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Art as Archive: Archive as Art & The Imagined Archive

Samantha Bertoldi reperformance of artwork by David Rosetzky
15th Prato CIRN Community Informatics Research Network Conference

Taking its theme as Art as Archive: Archive as Art & The Imagined Archive, the 15th CIRN Prato Conference proved fertile ground for exploring a range of ideas related to archival literacy. A key element was the exhibition and associated paracuratorial programme in which the boundaries of contemporary art and archival practice were tested through practice. Co-curated by Vince Dziekan and Antonina Lewis, the exhibition staged at the Monash University Prato Centre presented two bodies of work: The Imagined Archive and the Monash/Prato Visual Artists Residency Archive. The Imagined Archive represented creative work produced by people whose childhood experiences involve time lived in out-of-home care, including an exemplary case study of the Parramatta Female Factory Precinct Memory Projects. The conference was also used to initiate a new research initiative directed at designing a living archive that will enable leading Australian contemporary artists to represent their experience of cultural immersion through the artist-in-residence programme hosted in Prato since 2010. Through a combination of exhibition and interactive workshop selected works by recent residency artists were reactivated, while a special panel discussion was convened on the exploratory theme of “dust nostalgia”. Realized through collaboration with the Centro Luigi Pecci –one of the leading contemporary art institutions in Italy, these discursive activities were catalysed by invited artists, curators, museum professionals and digital cultural heritage researchers. Surveying approaches to archives and archival content by artists working in fields such as dance, painting, photography, theatre and poetry, keynote speakers, Kathy Carbone and Amalia Sabiescu dealt with a range of themes, emphasising the ways in which “the interplay between art and archive becomes a performative space of past into present”, facilitating new forms of cultural production while acting to rebalance power relations embedded in archives. Overall, CIRN2017 was a fascinating and wide-ranging exploration of the process of creating art through critical interaction with archival traces of the past, facilitating a reflection on the nature and meaning of archives, the empowerment of individuals and communities, and future possibilities. We look forward to building on these themes at CIRN 2018.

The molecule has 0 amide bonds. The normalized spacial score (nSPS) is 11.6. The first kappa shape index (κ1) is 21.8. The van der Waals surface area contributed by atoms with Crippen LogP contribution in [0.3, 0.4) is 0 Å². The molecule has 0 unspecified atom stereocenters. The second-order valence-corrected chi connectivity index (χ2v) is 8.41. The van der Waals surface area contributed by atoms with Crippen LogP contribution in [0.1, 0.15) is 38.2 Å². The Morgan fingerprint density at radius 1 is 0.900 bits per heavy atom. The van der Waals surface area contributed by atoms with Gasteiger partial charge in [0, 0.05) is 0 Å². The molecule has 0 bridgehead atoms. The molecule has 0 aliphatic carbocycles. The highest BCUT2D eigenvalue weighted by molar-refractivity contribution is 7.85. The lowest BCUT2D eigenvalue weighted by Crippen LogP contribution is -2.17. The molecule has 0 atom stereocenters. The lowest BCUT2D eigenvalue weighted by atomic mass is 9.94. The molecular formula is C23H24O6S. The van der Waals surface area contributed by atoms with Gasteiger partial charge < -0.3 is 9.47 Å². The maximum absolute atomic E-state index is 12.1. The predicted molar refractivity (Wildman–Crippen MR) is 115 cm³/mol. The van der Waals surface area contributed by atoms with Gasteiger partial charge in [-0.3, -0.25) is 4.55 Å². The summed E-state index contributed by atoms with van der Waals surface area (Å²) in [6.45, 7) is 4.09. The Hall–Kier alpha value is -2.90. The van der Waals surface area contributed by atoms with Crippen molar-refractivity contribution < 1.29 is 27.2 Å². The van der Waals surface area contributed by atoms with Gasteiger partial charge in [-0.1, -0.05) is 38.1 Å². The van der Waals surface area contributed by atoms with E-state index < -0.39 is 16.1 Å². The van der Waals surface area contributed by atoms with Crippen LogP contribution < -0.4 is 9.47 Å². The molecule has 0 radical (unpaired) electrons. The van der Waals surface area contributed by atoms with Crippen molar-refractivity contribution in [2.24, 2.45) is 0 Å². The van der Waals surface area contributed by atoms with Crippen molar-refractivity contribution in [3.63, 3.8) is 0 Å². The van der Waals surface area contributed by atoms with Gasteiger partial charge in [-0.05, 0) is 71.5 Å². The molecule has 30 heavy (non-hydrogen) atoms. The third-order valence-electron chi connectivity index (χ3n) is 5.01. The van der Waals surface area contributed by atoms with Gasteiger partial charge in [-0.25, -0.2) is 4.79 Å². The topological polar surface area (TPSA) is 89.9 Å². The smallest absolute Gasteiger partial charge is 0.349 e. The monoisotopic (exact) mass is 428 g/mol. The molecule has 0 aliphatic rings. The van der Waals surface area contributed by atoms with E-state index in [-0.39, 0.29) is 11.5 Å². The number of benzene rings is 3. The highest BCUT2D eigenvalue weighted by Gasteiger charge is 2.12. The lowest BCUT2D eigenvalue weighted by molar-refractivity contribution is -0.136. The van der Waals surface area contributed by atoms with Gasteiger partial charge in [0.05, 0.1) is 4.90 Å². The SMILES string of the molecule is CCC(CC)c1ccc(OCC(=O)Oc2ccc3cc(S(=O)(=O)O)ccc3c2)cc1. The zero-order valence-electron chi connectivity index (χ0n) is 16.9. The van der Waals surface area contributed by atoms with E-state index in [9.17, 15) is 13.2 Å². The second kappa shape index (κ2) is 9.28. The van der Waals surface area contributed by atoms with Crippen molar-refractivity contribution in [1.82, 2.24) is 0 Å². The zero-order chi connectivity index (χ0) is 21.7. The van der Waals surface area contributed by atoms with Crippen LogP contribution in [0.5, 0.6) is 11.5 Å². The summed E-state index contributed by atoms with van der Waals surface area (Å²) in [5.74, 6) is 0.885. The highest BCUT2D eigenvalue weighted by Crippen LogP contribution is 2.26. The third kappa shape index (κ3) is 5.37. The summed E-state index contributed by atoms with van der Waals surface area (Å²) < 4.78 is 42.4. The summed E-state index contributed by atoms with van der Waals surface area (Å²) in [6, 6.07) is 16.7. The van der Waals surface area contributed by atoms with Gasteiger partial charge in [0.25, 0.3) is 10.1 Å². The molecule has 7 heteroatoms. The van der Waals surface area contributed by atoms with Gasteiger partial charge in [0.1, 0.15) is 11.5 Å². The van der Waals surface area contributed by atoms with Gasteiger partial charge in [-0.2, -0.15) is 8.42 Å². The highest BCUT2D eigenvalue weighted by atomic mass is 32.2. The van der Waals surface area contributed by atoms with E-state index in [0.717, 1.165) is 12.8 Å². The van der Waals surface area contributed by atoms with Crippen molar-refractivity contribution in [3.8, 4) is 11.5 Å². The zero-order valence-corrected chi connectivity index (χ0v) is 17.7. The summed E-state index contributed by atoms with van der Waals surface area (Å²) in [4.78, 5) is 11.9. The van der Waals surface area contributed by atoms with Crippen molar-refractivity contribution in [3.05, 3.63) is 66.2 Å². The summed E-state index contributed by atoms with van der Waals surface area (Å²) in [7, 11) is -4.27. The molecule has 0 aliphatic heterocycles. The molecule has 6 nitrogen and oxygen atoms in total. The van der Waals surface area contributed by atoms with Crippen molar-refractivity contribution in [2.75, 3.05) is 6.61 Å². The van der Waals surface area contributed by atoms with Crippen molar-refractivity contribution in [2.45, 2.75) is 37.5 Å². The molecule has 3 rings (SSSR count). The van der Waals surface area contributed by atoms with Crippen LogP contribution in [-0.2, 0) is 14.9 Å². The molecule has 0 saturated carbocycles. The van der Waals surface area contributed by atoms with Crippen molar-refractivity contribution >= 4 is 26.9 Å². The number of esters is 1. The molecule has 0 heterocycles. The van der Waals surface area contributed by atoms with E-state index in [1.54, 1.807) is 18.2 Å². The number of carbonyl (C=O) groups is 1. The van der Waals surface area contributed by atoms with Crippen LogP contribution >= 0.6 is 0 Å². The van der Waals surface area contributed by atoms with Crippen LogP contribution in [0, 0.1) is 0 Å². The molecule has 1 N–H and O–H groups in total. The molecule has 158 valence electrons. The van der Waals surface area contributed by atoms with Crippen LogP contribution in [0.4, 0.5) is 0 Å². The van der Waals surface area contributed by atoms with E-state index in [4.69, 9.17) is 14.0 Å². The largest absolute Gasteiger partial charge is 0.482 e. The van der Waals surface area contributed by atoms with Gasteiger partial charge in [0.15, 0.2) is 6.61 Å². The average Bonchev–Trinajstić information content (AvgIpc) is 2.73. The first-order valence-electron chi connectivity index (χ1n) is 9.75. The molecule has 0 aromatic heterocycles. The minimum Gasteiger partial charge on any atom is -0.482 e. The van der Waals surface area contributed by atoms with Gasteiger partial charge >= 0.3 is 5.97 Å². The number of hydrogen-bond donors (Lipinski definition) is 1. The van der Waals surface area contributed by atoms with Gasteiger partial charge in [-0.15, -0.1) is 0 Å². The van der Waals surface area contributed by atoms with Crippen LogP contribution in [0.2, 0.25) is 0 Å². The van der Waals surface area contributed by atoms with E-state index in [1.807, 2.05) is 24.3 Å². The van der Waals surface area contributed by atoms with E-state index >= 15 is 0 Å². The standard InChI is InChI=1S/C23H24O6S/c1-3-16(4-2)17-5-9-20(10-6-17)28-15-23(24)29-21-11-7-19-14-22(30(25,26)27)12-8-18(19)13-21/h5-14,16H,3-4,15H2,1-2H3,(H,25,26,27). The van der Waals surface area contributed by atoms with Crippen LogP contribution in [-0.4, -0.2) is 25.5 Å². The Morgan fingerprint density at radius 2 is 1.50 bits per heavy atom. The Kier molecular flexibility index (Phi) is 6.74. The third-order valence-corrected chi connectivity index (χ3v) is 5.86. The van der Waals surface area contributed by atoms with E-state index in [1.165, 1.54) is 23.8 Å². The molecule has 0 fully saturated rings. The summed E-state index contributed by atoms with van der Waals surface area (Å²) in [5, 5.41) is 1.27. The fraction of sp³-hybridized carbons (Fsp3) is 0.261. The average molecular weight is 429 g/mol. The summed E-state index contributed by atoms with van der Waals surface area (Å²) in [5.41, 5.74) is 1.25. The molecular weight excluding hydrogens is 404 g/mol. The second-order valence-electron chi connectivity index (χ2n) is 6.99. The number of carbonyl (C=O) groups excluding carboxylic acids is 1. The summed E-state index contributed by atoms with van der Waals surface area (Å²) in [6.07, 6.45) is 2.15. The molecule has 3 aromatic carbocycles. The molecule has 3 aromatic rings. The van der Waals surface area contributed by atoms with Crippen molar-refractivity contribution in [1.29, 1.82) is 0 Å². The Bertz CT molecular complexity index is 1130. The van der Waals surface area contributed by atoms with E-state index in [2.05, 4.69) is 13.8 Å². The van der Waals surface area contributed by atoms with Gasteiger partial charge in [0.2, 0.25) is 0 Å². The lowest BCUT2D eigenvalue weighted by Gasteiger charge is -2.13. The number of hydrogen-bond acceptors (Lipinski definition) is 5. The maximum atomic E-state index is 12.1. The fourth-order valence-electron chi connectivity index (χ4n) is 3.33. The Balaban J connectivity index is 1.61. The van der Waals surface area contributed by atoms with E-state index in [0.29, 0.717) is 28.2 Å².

Foster & Berean